The Kurdish foreign minister welcomed Washington's aid pledge but stressed that no commitments had been given to provide Kurdish fighters with weapons or ammunition to repel Islamic State advances.

In a telephone interview from Erbil, Falah Mustafa Bakir said Peshmerga retreats in recent days were calculated to protect civilians from indiscriminate attacks and didn't represent a military collapse along the lines of the Iraqi army earlier this summer.

"President Obama considering the airdrop and other military options will be an important show of support," he said. "This is what is needed, especially for people stranded in Sinjar. These people are in dire need of whatever assistance is possible and an airdrop is the only way. We also welcome airstrikes."

On Sunday, the militants seized Sinjar, a Kurdish-controlled town with a large population of Yazidis, a Kurdish-speaking group that follows a pre-Islamic religion. U.N. groups have estimated as many as 40,000 Yazidis have fled to the mountains without food or water and are trapped there, with all access roads controlled by Islamic State. The United Nations Children's Fund said 40 refugee children have died.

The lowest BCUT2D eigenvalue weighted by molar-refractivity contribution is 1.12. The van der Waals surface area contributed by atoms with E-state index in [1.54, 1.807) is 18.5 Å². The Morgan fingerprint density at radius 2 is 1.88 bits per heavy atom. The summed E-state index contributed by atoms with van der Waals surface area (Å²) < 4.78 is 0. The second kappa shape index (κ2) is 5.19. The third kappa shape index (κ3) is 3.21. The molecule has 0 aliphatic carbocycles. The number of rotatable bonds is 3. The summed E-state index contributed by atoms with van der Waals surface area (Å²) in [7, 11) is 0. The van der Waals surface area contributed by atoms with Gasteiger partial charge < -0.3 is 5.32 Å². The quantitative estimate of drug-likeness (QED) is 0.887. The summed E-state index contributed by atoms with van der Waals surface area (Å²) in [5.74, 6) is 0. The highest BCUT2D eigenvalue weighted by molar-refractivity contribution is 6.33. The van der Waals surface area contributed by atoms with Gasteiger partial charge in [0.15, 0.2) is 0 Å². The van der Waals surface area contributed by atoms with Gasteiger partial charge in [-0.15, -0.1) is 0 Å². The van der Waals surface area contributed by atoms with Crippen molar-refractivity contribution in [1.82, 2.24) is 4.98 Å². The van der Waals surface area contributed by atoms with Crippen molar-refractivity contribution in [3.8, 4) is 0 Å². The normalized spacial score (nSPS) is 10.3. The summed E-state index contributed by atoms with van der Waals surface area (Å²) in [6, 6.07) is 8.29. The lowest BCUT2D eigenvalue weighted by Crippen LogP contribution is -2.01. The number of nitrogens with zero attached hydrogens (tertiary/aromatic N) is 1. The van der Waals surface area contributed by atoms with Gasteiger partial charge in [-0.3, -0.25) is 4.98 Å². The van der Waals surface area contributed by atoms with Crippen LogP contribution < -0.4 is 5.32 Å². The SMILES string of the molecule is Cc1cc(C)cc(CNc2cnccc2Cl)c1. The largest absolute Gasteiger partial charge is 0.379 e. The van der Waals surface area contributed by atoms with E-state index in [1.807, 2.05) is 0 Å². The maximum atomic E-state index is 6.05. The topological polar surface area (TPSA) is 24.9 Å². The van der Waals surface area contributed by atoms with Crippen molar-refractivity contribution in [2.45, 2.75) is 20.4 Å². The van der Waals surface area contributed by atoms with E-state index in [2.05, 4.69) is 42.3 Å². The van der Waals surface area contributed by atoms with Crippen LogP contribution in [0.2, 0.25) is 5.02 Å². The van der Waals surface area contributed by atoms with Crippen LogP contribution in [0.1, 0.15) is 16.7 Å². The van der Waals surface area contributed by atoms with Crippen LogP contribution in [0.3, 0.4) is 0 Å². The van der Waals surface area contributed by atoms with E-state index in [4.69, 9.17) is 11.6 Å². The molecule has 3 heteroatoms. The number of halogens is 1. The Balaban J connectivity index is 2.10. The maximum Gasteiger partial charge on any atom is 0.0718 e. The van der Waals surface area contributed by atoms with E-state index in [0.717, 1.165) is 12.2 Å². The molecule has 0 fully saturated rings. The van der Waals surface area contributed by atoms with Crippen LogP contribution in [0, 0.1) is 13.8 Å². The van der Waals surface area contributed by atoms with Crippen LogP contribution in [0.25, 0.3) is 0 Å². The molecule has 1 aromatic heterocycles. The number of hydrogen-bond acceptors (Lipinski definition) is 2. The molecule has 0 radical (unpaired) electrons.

The advancing militants killed some of the Yazidis who remained in the area known as the Sinjar plains, according to locals who fled and U.S. officials.

"They are unable to access food and water," said White House press secretary Josh Earnest. "They don't have any access to shelter...This is a terrible humanitarian situation."

The stranded Yazidis are the last surviving community in their ancestral homeland of the Yazidis, long misunderstood by the outside world as "devil-worshippers." The assault on the community is part of a pattern by extremists of stamping out non-Islamic religious observation.

Iraqi officials and aid workers say at least one airdrop over the Sinjar mountains coordinated by Baghdad and the Kurdistan Regional Government provided drinkable water. But officials said the attempt reached only a small number of the tens of thousands of displaced.

U.S. intelligence reports on the fate of the Yazidis closely mirror dire media reports, officials said. Vian Dakhil, the only Yazidi in the Iraqi parliament, said this week 70 children had died and Islamic State had killed more than 500 men. She accused Islamic State of genocide against the Yazidi populations. "There is a collective attempt to exterminate the Yazidi people," she said.